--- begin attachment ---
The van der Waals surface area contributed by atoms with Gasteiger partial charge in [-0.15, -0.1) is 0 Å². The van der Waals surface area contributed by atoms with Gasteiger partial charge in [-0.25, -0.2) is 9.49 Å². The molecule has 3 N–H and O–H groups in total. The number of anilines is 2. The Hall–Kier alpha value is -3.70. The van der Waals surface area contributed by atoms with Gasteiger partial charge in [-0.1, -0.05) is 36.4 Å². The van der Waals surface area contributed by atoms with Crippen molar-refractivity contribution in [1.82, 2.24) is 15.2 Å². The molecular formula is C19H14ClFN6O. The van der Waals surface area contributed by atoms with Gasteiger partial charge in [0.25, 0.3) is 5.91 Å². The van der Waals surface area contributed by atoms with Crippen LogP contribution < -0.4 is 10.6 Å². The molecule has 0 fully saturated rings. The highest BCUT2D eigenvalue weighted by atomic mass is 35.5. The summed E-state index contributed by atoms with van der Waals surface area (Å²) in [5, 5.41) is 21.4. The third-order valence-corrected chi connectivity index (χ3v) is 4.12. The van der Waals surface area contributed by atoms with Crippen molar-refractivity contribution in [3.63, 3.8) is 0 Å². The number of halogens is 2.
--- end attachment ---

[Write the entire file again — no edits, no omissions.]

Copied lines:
The van der Waals surface area contributed by atoms with Gasteiger partial charge in [-0.15, -0.1) is 0 Å². The van der Waals surface area contributed by atoms with Gasteiger partial charge in [-0.25, -0.2) is 9.49 Å². The molecule has 3 N–H and O–H groups in total. The number of anilines is 2. The Hall–Kier alpha value is -3.70. The van der Waals surface area contributed by atoms with Gasteiger partial charge in [-0.1, -0.05) is 36.4 Å². The van der Waals surface area contributed by atoms with Crippen molar-refractivity contribution in [1.82, 2.24) is 15.2 Å². The molecular formula is C19H14ClFN6O. The van der Waals surface area contributed by atoms with Gasteiger partial charge in [0.25, 0.3) is 5.91 Å². The van der Waals surface area contributed by atoms with Crippen LogP contribution < -0.4 is 10.6 Å². The molecule has 0 fully saturated rings. The highest BCUT2D eigenvalue weighted by atomic mass is 35.5. The summed E-state index contributed by atoms with van der Waals surface area (Å²) in [5, 5.41) is 21.4. The third-order valence-corrected chi connectivity index (χ3v) is 4.12. The van der Waals surface area contributed by atoms with Crippen molar-refractivity contribution in [3.63, 3.8) is 0 Å². The number of halogens is 2.